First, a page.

During the Depression Era, Pope was considered one of the most impactful political power brokers within the Democratic Party, and he would eventually be appointed the head of the Italian division within the Democratic National Committee by President Roosevelt himself. Pope owned seven Italian-language newspapers as well as the radio station WHOM, and his flagship paper, Il Progresso Italo-Americano, was the largest Italian-language newspaper in the United States with a circulation nearing 200,000 copies (he had, notably, purchased the paper from a lesser-known owner for the modern-day equivalent of $261 million).
The source of Pope’s political power resided in his influence over the Italian-American voting bloc through his newspaper empire, as Italian immigrants depended on his papers for a sense of community and for news written in their native language. Galvanizing the Italian voting bloc, Pope played a pivotal role in securing elections for various New York City politicians and judges.
But Pope also played a significant role in world affairs: He was considered one of the most influential fascist propagandists in the US for Mussolini’s Italian regime. To provide a few significant examples of his fascist status, Pope was a member of the fascist Lictor Federation and its predecessor, the Fascist League of North America (FLNA); he employed multiple known fascists; he was photographed performing a fascist salute in Rome in 1937; lastly, he was awarded the honorary title of Grand Officer of the Crown of Italy for his service to fascism in America.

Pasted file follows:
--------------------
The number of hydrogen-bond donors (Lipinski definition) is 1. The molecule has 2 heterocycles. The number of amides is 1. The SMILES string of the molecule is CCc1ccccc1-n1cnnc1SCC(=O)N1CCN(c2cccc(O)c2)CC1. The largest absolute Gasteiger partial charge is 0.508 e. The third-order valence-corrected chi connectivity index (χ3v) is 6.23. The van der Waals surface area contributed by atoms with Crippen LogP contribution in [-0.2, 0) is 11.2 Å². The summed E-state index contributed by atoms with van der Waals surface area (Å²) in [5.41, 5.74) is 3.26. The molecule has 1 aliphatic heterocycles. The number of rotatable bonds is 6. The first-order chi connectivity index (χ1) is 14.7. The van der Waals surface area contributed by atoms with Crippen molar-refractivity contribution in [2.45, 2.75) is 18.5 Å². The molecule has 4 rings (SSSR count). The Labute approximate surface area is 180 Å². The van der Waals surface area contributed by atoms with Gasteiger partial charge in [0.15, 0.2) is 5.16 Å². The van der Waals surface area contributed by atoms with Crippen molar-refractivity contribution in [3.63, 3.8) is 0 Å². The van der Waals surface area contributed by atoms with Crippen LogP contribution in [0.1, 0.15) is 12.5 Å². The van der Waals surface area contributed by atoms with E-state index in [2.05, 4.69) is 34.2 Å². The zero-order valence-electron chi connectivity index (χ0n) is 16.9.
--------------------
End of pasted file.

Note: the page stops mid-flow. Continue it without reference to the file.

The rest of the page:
Following the FLNA’s disbandment in 1929, the type of propaganda that was perpetuated within the US began to shift from the domain of politics to that of culture, bolstering Italian nationalistic sentiments in immigrants and second-generation Italian-Americans to create, as one history of early 20th century Italian immigrants put it, a people “spiritually tied to fascist Italy by linguistic [and cultural] bonds.”
Following his first successful Columbus Day parade, Pope met in March 1930 with FDR, then governor of New York, to discuss the potential for a state holiday in celebration of Columbus. Although the idea was received favorably, Pope lacked the necessary political capital to get it enacted.